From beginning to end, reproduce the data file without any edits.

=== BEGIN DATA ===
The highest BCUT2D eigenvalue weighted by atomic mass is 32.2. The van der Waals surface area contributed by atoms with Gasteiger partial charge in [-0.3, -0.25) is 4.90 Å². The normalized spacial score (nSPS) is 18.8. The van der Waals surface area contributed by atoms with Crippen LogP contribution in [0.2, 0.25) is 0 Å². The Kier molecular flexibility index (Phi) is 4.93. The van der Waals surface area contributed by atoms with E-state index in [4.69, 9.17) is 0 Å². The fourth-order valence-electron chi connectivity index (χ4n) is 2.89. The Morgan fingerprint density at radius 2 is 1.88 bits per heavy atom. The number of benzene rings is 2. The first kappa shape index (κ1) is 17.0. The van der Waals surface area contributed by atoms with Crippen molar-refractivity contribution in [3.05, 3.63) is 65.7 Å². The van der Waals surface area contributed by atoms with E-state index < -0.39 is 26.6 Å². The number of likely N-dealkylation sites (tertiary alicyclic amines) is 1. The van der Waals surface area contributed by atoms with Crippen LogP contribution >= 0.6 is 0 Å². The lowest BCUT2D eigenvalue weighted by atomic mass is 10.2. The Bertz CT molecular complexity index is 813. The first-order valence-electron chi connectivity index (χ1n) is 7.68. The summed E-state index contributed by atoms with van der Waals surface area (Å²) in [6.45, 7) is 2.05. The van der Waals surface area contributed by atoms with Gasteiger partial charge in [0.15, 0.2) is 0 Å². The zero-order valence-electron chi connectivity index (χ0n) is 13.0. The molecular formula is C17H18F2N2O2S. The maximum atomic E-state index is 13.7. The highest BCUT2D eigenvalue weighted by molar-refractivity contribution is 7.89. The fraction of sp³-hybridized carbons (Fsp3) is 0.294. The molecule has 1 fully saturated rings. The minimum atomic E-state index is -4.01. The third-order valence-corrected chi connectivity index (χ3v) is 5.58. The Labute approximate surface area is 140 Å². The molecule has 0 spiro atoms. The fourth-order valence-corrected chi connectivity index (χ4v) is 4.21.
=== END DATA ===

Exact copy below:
The highest BCUT2D eigenvalue weighted by atomic mass is 32.2. The van der Waals surface area contributed by atoms with Gasteiger partial charge in [-0.3, -0.25) is 4.90 Å². The normalized spacial score (nSPS) is 18.8. The van der Waals surface area contributed by atoms with Crippen LogP contribution in [0.2, 0.25) is 0 Å². The Kier molecular flexibility index (Phi) is 4.93. The van der Waals surface area contributed by atoms with E-state index in [4.69, 9.17) is 0 Å². The fourth-order valence-electron chi connectivity index (χ4n) is 2.89. The Morgan fingerprint density at radius 2 is 1.88 bits per heavy atom. The number of benzene rings is 2. The first kappa shape index (κ1) is 17.0. The van der Waals surface area contributed by atoms with Crippen molar-refractivity contribution in [3.05, 3.63) is 65.7 Å². The van der Waals surface area contributed by atoms with E-state index < -0.39 is 26.6 Å². The number of likely N-dealkylation sites (tertiary alicyclic amines) is 1. The van der Waals surface area contributed by atoms with Crippen LogP contribution >= 0.6 is 0 Å². The lowest BCUT2D eigenvalue weighted by atomic mass is 10.2. The Bertz CT molecular complexity index is 813. The first-order valence-electron chi connectivity index (χ1n) is 7.68. The summed E-state index contributed by atoms with van der Waals surface area (Å²) in [6.45, 7) is 2.05. The van der Waals surface area contributed by atoms with Gasteiger partial charge in [0.15, 0.2) is 0 Å². The zero-order valence-electron chi connectivity index (χ0n) is 13.0. The molecular formula is C17H18F2N2O2S. The maximum atomic E-state index is 13.7. The highest BCUT2D eigenvalue weighted by molar-refractivity contribution is 7.89. The fraction of sp³-hybridized carbons (Fsp3) is 0.294. The molecule has 1 fully saturated rings. The minimum atomic E-state index is -4.01. The third-order valence-corrected chi connectivity index (χ3v) is 5.58. The Labute approximate surface area is 140 Å². The molecule has 0 spiro atoms. The fourth-order valence-corrected chi connectivity index (χ4v) is 4.21.